Farming is a particularly risky business with many variables which are out of farmers’ control.

Those who succeed use their brains but, like other business people, they are also guided by gut instinct.

 

 


Rural round-up

June 24, 2015

Still more milk than market – Rabobank’s latest dairy outlook:

A recovery in global dairy prices is still on the horizon, however burgeoning stocks have pushed out any sustained upturn in the market until the first-half of 2016, according to Rabobank’s latest Dairy Quarterly report.

The global outlook, released exclusively to Rabobank’s agribusiness clients earlier this week, reaffirms the bank’s position that a recovery phase is imminent, however it has pushed out the timeframe by at least three months. . .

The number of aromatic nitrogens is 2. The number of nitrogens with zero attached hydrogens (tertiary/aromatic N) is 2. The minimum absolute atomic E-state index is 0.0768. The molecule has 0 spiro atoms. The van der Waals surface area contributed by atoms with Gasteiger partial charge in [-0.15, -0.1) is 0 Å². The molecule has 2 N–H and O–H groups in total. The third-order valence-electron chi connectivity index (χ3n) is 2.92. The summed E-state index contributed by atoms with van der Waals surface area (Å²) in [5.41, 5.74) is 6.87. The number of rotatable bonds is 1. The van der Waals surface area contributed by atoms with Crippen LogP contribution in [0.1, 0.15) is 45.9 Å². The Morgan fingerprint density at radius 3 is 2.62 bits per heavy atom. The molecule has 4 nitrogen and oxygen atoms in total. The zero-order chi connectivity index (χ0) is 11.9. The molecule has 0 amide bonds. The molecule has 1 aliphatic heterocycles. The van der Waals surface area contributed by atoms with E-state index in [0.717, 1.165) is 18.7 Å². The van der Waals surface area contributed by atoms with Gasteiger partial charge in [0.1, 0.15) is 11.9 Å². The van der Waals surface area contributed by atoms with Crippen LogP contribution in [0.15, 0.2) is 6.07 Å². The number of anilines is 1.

The good and bad of farming with lifestyle neighbours – Kate Taylor:

The views from Philip and Robyn Holt’s farm, Maraetara, are spectacular – across the Ahuriri estuary to Hawke Bay and Napier Hill.

They’re not the only ones to appreciate it though. When Philip was growing up the only neighbours were other farmers. Now houses dot the hillsides and Maraetara has boundaries with about 70 neighbours.

This growth of lifestyle blocks has negatives and positives, says Philip. . .

NZ beekeeper plans bee sanctuary on Niue – Cheryl Norrie:

When beekeeper Andy Cory went to Niue in 1999 in search of a honey business, he had to hack his way through a jungle to find a collection of beehives which had been abandoned 30 years previously.

He remembers finding 240 hives.

“They were all rotten and had fallen on their sides. The bees were still in them and they were fine.” . . .